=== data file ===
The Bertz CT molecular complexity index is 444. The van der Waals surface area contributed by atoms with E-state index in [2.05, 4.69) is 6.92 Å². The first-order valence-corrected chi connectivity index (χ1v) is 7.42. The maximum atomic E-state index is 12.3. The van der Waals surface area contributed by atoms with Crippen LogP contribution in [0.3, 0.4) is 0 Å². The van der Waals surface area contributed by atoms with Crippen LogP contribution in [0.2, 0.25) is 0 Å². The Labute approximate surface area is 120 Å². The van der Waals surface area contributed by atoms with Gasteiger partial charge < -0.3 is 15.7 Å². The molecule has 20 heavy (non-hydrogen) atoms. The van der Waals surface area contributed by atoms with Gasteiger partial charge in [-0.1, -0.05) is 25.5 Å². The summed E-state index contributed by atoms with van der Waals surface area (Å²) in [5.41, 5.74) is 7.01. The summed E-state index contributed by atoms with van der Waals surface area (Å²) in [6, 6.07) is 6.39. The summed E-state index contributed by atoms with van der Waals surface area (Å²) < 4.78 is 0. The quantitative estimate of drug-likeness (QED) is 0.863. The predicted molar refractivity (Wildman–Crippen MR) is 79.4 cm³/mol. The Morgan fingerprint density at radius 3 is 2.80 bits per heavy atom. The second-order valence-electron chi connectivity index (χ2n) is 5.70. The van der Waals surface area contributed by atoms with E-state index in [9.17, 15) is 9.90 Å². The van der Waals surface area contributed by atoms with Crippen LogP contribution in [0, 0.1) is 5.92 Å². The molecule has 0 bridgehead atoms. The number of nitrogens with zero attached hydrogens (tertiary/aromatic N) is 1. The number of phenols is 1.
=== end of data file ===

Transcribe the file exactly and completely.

The Bertz CT molecular complexity index is 444. The van der Waals surface area contributed by atoms with E-state index in [2.05, 4.69) is 6.92 Å². The first-order valence-corrected chi connectivity index (χ1v) is 7.42. The maximum atomic E-state index is 12.3. The van der Waals surface area contributed by atoms with Crippen LogP contribution in [0.3, 0.4) is 0 Å². The van der Waals surface area contributed by atoms with Crippen LogP contribution in [0.2, 0.25) is 0 Å². The Labute approximate surface area is 120 Å². The van der Waals surface area contributed by atoms with Gasteiger partial charge < -0.3 is 15.7 Å². The molecule has 20 heavy (non-hydrogen) atoms. The van der Waals surface area contributed by atoms with Gasteiger partial charge in [-0.1, -0.05) is 25.5 Å². The summed E-state index contributed by atoms with van der Waals surface area (Å²) in [5.41, 5.74) is 7.01. The summed E-state index contributed by atoms with van der Waals surface area (Å²) in [6, 6.07) is 6.39. The summed E-state index contributed by atoms with van der Waals surface area (Å²) < 4.78 is 0. The quantitative estimate of drug-likeness (QED) is 0.863. The predicted molar refractivity (Wildman–Crippen MR) is 79.4 cm³/mol. The Morgan fingerprint density at radius 3 is 2.80 bits per heavy atom. The second-order valence-electron chi connectivity index (χ2n) is 5.70. The van der Waals surface area contributed by atoms with E-state index in [9.17, 15) is 9.90 Å². The van der Waals surface area contributed by atoms with Crippen LogP contribution in [0, 0.1) is 5.92 Å². The molecule has 0 bridgehead atoms. The number of nitrogens with zero attached hydrogens (tertiary/aromatic N) is 1. The number of phenols is 1.